• Peyman Afshani, Aarhus University, Denmark
  • Hee-Kap Ahn, POSTECH, South Korea
  • Hans Bodlaender Utrecht University, The Netherlands
  • Karl Bringmann, Max-Planck Institut für Informatik, Germany
  • Sergio Cabello, University of Ljubljana, Slovenia
  • Ken Clarkson, IBM Almaden Research Center, USA
  • Éric Colin de Verdière, CNRS and École Normale Supérieure Paris, France
  • Stefan Dziembowski, University of Warsaw, Poland
  • David Eppstein, University of California at Irvine, USA
  • Dimitris Fotakis, National Technical University of Athens, Greece
  • Paul Goldberg, University of Oxford, UK
  • MohammadTaghi Hajiaghayi, University of Maryland at College Park, USA
  • Jesper Jansson, Kyoto University, Japan
  • Andrei Krokhin, Durham University, UK
  • Asaf Levin, Technion, Israel
  • Inge Li Gørtz, Technical University of Denmark, Denmark
  • Pinyan Lu, Microsoft Research Asia, China
  • Frédéric Magniez, Université Paris Diderot, France
  • Kazuhisa Makino, Kyoto University, Japan
  • Elvira Mayordomo, Universidad de Zaragoza, Spain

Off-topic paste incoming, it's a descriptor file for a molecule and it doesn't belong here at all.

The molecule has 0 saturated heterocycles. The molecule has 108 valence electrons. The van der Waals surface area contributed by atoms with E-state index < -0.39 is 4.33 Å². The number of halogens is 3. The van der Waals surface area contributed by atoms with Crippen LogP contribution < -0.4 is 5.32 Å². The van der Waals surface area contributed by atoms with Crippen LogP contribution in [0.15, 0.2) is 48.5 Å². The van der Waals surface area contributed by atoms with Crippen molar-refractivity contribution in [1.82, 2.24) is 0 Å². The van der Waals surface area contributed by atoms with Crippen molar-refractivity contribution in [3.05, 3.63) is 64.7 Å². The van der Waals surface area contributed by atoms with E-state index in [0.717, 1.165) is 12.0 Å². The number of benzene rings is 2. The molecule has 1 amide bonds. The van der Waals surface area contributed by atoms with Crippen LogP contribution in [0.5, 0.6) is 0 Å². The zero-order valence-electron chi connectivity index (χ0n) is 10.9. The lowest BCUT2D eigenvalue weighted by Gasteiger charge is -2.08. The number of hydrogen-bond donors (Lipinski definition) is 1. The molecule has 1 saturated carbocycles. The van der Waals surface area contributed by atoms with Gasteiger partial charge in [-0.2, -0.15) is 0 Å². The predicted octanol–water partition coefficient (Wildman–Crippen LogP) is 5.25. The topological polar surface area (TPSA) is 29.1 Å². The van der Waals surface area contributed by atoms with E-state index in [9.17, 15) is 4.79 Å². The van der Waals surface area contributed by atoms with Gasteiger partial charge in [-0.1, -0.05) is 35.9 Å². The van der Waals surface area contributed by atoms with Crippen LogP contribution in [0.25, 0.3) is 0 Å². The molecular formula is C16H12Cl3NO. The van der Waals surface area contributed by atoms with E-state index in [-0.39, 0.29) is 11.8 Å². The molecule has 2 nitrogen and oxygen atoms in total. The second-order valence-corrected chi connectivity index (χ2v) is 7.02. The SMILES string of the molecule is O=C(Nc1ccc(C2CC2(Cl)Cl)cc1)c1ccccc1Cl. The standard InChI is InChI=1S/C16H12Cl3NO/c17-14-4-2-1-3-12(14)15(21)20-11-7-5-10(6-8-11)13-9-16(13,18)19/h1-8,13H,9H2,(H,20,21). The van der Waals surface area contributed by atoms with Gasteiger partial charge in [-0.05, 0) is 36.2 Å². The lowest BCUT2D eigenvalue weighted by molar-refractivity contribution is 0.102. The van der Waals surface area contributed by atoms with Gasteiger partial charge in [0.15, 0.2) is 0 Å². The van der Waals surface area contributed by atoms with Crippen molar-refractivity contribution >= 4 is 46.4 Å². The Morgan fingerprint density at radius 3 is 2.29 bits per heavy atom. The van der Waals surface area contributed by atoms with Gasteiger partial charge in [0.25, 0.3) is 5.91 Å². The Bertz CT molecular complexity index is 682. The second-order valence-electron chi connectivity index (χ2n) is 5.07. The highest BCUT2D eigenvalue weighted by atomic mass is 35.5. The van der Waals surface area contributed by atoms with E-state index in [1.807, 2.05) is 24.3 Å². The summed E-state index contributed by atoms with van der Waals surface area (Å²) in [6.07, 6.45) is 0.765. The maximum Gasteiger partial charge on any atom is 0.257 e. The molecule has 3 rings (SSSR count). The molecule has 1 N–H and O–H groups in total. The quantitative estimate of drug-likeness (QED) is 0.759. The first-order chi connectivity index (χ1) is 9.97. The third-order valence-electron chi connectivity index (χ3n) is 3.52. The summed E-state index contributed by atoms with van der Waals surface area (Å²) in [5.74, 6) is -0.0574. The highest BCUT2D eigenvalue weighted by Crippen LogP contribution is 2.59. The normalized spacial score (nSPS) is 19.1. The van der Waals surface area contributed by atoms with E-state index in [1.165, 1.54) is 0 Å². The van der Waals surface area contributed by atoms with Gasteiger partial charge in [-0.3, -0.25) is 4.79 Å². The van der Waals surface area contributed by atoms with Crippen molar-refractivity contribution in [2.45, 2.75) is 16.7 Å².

• Ulrich Meyer, Goethe University Frankfurt am Main, Germany
  • Wolfgang Mulzer, Free University Berlin, Germany
  • Viswanath Nagarajan, University of Michigan, USA
  • Vicky Papadopoulou, European University Cyprus, Cyprus
  • Michał Pilipczuk, University of Bergen, Norway
  • Liam Roditty, Bar-Ilan University, Israel
  • Ignaz Rutter, Karlsruhe Institute of Technology, Germany
  • Rocco Servedio, Columbia University, USA
  • Jens Schmidt, TU Ilmenau, Germany
  • Bettina Speckmann (chair), TU Eindhoven, The Netherlands
  • Csaba D. Tóth, California State University Northridge, USA
  • Takeaki Uno, National Institute of Informatics, Japan
  • Erik Jan van Leeuwen, Max-Planck Institut für Informatik, Germany
  • Rob van Stee, University of Leicester, UK
  • Ivan Visconti, University of Salerno, Italy

Track B: Logic, semantics, automata and theory of Programming

  • Andreas Abel, Chalmers and Gothenburg University, Sweden
  • Albert Atserias, Universitat Politècnica de Catalunya, Spain
  • Christel Baier, TU Dresden, Germany